Emil Michael, the former senior vice president of business at Uber, has filed a motion to get the lawsuit filed by the Delhi woman who was raped by an Uber driver back in December 2014, dismissed, reports Recode. Michael had quit Uber soon after the medical records mishandling case came to light. The case will be heard on December 1, 2017 in the United States District Court, Northern District of California.
Defendant (Emil) Michael seeks an order dismissing plaintiff’s complaint for failure to state a claim because plaintiff has not met the burden of pleading sufficient facts on the three causes of action alleged against him, for: intrusion into private affairs, public disclosure of private facts, and defamation per se.
In regards to the three specific charges mentioned above, Michael’s dismissal filing has this to say:
(1) Intrusion into private affairs
Michael says that the lawsuit doesn’t allege that he had anything to do with obtaining the medical records. It only mentions Uber’s former APAC head Erik Alexander. “This does not state a claim against Mr. Michael, who had nothing to do with obtaining any records.”
(2) Public disclosure of private facts
The lawsuit also doesn’t allege that Michael had “ever disclosed anything publicly about the plaintiff. The sole “public” disclosure was by anonymous “sources” to a technology news site, years later.” The lawsuit, however, does allege that Michael had “shown records relevant to legal action against his employer, and that he joined internal discussions with other employees about this evidence.”
According to Michael, even if the allegation that Uber executives had speculated about a possible collusion between Jane Doe and a rival company with the objective of disrupting Uber’s business is accepted, the fact remains that it is simply speculation behind closed doors and nothing more. “Even accepting the allegation, private speculation about possible legal action cannot amount to a defamation claim. Further, private ‘speculation,’ by definition, is not a statement susceptible to being true or false; it is just that, speculation. The dismissal filing also mentions that “there is no cause of action for private, anonymous defamation.” And that “any public disclosure was made by those anonymous sources years later. If plaintiff suffered any harm, it is due to the acts of those secret sources.”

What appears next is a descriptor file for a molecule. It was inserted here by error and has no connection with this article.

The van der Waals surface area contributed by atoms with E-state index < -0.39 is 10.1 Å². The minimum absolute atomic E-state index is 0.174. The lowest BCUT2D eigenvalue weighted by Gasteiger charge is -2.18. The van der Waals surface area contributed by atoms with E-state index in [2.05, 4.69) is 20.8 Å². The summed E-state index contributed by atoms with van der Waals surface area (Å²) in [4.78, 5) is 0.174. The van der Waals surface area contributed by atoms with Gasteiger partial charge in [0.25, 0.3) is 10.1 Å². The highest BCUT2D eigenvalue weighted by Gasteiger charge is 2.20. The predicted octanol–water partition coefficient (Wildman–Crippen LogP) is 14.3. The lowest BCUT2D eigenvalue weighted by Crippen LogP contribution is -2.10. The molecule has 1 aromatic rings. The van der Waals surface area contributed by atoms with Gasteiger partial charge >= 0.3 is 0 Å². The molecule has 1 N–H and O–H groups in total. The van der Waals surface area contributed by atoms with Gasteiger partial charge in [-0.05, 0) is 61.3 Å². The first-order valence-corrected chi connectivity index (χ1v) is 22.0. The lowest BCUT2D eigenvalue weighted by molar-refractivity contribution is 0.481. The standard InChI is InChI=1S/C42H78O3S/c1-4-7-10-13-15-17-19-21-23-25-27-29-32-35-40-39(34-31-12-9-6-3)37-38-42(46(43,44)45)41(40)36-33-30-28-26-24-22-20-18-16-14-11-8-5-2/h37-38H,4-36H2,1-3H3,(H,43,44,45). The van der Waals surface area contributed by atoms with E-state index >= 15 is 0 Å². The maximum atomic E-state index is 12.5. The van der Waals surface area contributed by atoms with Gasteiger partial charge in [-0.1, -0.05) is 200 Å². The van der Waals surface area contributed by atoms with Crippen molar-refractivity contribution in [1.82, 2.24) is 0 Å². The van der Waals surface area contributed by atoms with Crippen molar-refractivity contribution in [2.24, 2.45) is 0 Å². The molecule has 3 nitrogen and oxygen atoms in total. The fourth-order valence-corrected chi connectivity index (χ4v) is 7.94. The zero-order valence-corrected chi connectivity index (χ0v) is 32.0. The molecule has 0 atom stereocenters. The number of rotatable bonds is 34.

Read the entire dismissal filing here.
Timeline of the case
June 8, 2017: Eric Alexander, Uber’s president of business in the Asia Pacific, was fired after it came to light that he had obtained and held for about a year the medical records of the Delhi woman who was raped by an Uber driver. Alexander then shared the medical records with Uber CEO Travis Kalanick, Senior Vice President Emil Michael, and they collectively either spoke about the records or showed them to several other executives at the company.
June 16, 2017: The woman once again filed a lawsuit against Uber and three of its current and former senior management members: Travis Kalanick, Erik Alexander and Emil Michael. It had been mentioned in the lawsuit that the three senior management members at Uber had believed that the rape allegation in 2014 might have been part of a conspiracy hatched by a competing cab-hailing company in India to derail the company’s progress in the country.
Former CEO Travis Kalanick has been the one who has had to face the worst: He was essentially forced to step down as CEO, right after this. In any case, he had been on an indefinite extended leave of absence (partly because his mother died in a boating accident), plus the Uber board had recommended that his responsibilities should be reviewed and reallocated, following an internal probe. And then in August, venture capital firm Benchmark filed a lawsuit against him for breach of contract and fiduciary duty. The lawsuit alleged that Kalanick gained several board seats through “material misstatements and fraudulent concealment.”